WORK: A History of How We spend Our Time

Available from  September  3rd 2020 

News, Reviews and Media

Another dutch Interview. . .NRC Handlesblad

Welcome to Holland. My interview with the Financielle Dagblad

Image links to pdf of article.  

An Interview with the Irish Times

WWhy work more than 15 hours a week? Unthinkable: It was good enough for your ancestors, says anthropologist James Suzman

Blue Sky Thinking. . .My Interview in the Sunday Observer Magazine

Anthropologist James Suzman says now is the perfect time to rein in our unsustainable work habits. But is it possible?

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Batelby Reflects on WORK: A History of How we Spend our Time in the Economist

The study of working life tends to be dominated by economists, management consultants and business-school professors. So it is nice to get a new perspective. James Suzman, an anthropologist, provides that fresh appraisal in an ambitious new book called “Work: A History of How We Spend Our Time”. LINK

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Evening Standard: Picks work as one of the "new season's page turners"

Evening Standard  "This is one of those “big ideas” books that will make you reconsider the life/work balance."

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FT OP-ED: The 300 000 year case for the 15hour week.

"The economic trauma induced by the pandemic has provided us with an opportunity to reimagine our relationship with work and to re-evaluate what jobs we consider really important."  LINK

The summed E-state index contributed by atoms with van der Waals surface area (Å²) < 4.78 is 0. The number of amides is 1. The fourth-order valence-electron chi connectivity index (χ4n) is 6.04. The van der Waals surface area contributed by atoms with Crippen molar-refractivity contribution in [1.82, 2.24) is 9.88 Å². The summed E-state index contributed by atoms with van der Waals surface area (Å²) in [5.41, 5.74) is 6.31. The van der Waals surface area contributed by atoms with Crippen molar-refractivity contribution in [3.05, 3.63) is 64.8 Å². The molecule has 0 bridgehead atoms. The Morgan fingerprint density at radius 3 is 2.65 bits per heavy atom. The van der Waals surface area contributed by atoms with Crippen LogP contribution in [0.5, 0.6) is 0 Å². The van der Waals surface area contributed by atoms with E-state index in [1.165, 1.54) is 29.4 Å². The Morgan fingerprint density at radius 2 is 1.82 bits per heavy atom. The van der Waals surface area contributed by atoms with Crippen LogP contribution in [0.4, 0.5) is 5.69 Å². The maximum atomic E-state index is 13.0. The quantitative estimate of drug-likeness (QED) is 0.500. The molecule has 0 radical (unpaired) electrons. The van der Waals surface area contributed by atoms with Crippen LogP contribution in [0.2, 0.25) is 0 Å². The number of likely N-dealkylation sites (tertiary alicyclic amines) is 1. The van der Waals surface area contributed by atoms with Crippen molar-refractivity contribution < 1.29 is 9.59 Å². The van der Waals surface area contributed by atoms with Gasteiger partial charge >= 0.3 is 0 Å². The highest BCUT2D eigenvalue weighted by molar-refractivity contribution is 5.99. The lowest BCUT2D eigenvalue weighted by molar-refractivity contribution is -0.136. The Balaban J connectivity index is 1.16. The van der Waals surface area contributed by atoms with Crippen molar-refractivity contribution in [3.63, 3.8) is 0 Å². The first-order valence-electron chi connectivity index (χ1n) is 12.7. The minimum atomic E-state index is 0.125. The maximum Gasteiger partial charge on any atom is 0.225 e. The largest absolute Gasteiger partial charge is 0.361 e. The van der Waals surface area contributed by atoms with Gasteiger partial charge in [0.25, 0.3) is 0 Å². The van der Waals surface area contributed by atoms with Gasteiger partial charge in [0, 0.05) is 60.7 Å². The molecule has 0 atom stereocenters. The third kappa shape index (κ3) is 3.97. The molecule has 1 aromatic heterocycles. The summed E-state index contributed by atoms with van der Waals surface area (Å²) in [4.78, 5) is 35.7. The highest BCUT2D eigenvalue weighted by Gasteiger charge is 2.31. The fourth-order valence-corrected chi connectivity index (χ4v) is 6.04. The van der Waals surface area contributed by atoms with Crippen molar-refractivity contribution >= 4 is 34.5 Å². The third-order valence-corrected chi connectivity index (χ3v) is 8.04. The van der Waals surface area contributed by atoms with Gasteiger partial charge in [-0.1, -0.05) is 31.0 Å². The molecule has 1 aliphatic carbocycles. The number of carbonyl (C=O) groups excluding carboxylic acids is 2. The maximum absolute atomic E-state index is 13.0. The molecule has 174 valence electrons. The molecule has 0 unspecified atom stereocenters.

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Asahi Shibum

Another review from Japan's largest daily.

 https://book.asahi.com/article/12959014r review from Japan

Another review from Japan

Affluence Without Abundance: Paperback Edition Out Soon!

In shops from May 30th (UK) & August 30th (rest of the world)

Financial Times Reviews Affluence without abundance

John Ryle, Legrand Professor of Anthropology at Bard College, New York reviews Affluence without Abundance for the Financial Times

James Suzman signs new deals Bloomsbury (UK), Penguin (USA) & others

James Suzman signs deals for a new natural and cultural history of work. English language rights have been acquired by Bloomsbury (UK and Commonwealth) and Penguin (USA). Foreign rights have been acquired in the following languages: German, French, Greek, Russian, Chinese, Japanese, Korean, Italian, Romanian, Polish, Dutch,Portuguese and Spanish. 

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Afflubundence tops Washington Posts list of 50 Best Non-fiction works 2017. . . .

I'm sure it has nothing to do with the  extraordinary  coincidence  that the next best 49 are in alphabetical order. . . .  

Inequality Part II- Its the cows wot dun it. My piece from the Guardian.

The prehistoric shift towards cultivation began our preoccupation with hierarchy and growth – and even changed how we perceive the passage of time

Afflubundence goes Geekwire

Lessons from the Bushmen: How this tech-free society could foreshadow our technological future